Background: The Dental Practice-Based Research Network (DPBRN) provided a means to investigate whether certain procedures were performed routinely. The authors conducted a study to quantify rubber dam use during root canal treatment (RCT) among general dentists and to test the hypothesis that certain dentist or practice characteristics were associated with rubber dam use.
Methods: DPBRN practitioner-investigators (P-Is) answered a questionnaire that included items about rubber dam use and other forms of isolation during RCT. DPBRN enrollment questionnaire data provided information regarding practitioner and practice characteristics.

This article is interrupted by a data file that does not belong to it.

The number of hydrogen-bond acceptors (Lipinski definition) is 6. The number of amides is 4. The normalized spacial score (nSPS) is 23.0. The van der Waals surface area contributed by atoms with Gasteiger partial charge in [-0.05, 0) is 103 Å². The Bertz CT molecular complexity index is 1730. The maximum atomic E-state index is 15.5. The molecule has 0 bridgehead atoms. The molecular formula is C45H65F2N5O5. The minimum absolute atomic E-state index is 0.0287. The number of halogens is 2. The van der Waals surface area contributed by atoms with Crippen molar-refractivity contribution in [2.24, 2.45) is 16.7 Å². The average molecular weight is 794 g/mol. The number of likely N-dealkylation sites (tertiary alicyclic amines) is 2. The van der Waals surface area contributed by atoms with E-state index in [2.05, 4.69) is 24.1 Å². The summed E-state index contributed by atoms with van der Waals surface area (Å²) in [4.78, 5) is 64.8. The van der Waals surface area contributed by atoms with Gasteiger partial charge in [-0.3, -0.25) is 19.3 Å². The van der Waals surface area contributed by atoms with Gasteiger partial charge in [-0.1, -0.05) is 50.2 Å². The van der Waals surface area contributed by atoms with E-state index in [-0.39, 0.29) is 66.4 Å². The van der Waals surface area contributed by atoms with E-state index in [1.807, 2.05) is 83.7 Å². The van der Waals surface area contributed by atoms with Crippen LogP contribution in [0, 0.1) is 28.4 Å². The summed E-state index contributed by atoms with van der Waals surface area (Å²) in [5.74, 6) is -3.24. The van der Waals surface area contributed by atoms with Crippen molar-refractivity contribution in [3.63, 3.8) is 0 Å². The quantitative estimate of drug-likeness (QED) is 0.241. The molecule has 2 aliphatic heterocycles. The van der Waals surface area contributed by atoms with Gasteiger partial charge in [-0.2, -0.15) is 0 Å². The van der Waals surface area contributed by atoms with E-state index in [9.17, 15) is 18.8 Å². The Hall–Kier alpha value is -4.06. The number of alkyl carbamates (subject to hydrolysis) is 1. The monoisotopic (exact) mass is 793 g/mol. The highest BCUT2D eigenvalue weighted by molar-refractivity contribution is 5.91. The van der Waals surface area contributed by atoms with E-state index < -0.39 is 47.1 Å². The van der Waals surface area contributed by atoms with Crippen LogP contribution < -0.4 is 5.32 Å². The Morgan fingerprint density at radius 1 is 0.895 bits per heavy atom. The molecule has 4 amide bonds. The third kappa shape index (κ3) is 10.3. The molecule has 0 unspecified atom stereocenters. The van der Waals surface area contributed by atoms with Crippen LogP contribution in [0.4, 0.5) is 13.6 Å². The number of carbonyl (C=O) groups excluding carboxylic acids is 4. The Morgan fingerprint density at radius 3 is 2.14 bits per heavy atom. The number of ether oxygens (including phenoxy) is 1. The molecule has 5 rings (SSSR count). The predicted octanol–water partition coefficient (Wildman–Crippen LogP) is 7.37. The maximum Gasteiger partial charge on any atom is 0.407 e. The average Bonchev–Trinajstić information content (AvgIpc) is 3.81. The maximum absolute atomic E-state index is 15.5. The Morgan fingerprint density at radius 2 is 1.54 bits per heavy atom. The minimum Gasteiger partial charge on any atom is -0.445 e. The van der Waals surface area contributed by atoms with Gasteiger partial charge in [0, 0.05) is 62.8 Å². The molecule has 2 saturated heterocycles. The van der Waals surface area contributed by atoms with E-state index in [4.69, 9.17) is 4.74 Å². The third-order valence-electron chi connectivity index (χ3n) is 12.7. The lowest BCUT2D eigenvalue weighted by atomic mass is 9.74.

Results: A total of 729 (74 percent) of 991 P-Is responded; 524 were general dentists who reported providing at least some RCTs and reported the percentage of RCTs for which they used a rubber dam. Of these 524 P-Is, 44 percent used a rubber dam for all RCTs, 24 percent used it for 51 to 99 percent of RCTs, 17 percent used it for 1 to 50 percent of RCTs, and 15 percent never used it during RCT. Usage varied significantly by geographic region and practice type. The use of cotton rolls and other forms of isolation also was reported.
Conclusions: Similar to other reports in the literature, not all DPBRN general dentists used a rubber dam during RCT.
Clinical implications: Because the clinical reference standard is to use a rubber dam during RCT, increasing its use may be important.